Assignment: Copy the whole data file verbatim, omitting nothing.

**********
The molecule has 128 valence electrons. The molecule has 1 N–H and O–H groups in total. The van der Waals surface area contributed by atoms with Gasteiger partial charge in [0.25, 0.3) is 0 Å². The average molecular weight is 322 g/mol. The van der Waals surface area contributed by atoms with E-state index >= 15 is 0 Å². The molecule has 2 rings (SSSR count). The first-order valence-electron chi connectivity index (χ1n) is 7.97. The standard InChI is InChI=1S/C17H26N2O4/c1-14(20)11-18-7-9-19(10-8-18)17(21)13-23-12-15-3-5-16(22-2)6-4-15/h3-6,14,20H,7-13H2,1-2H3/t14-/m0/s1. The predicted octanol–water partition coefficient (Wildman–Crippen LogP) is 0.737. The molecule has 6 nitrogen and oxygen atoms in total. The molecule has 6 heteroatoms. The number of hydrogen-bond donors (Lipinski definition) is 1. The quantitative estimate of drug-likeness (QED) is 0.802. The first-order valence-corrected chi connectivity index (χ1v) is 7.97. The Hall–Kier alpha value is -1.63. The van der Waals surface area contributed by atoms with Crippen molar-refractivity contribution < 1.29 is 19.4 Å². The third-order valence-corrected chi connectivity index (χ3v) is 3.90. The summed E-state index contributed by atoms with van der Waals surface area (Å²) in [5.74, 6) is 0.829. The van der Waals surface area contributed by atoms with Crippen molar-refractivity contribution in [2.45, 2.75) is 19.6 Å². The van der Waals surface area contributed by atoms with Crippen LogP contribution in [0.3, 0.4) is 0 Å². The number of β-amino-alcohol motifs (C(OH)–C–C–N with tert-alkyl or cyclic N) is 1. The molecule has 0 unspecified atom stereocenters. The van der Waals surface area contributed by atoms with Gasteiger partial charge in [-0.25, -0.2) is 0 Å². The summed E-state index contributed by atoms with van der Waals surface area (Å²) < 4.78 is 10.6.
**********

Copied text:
The molecule has 128 valence electrons. The molecule has 1 N–H and O–H groups in total. The van der Waals surface area contributed by atoms with Gasteiger partial charge in [0.25, 0.3) is 0 Å². The average molecular weight is 322 g/mol. The van der Waals surface area contributed by atoms with E-state index >= 15 is 0 Å². The molecule has 2 rings (SSSR count). The first-order valence-electron chi connectivity index (χ1n) is 7.97. The standard InChI is InChI=1S/C17H26N2O4/c1-14(20)11-18-7-9-19(10-8-18)17(21)13-23-12-15-3-5-16(22-2)6-4-15/h3-6,14,20H,7-13H2,1-2H3/t14-/m0/s1. The predicted octanol–water partition coefficient (Wildman–Crippen LogP) is 0.737. The molecule has 6 nitrogen and oxygen atoms in total. The molecule has 6 heteroatoms. The number of hydrogen-bond donors (Lipinski definition) is 1. The quantitative estimate of drug-likeness (QED) is 0.802. The first-order valence-corrected chi connectivity index (χ1v) is 7.97. The Hall–Kier alpha value is -1.63. The van der Waals surface area contributed by atoms with Crippen molar-refractivity contribution < 1.29 is 19.4 Å². The third-order valence-corrected chi connectivity index (χ3v) is 3.90. The summed E-state index contributed by atoms with van der Waals surface area (Å²) in [5.74, 6) is 0.829. The van der Waals surface area contributed by atoms with Crippen molar-refractivity contribution in [2.45, 2.75) is 19.6 Å². The van der Waals surface area contributed by atoms with Crippen LogP contribution in [0.3, 0.4) is 0 Å². The number of β-amino-alcohol motifs (C(OH)–C–C–N with tert-alkyl or cyclic N) is 1. The molecule has 0 unspecified atom stereocenters. The van der Waals surface area contributed by atoms with Gasteiger partial charge in [-0.25, -0.2) is 0 Å². The summed E-state index contributed by atoms with van der Waals surface area (Å²) < 4.78 is 10.6.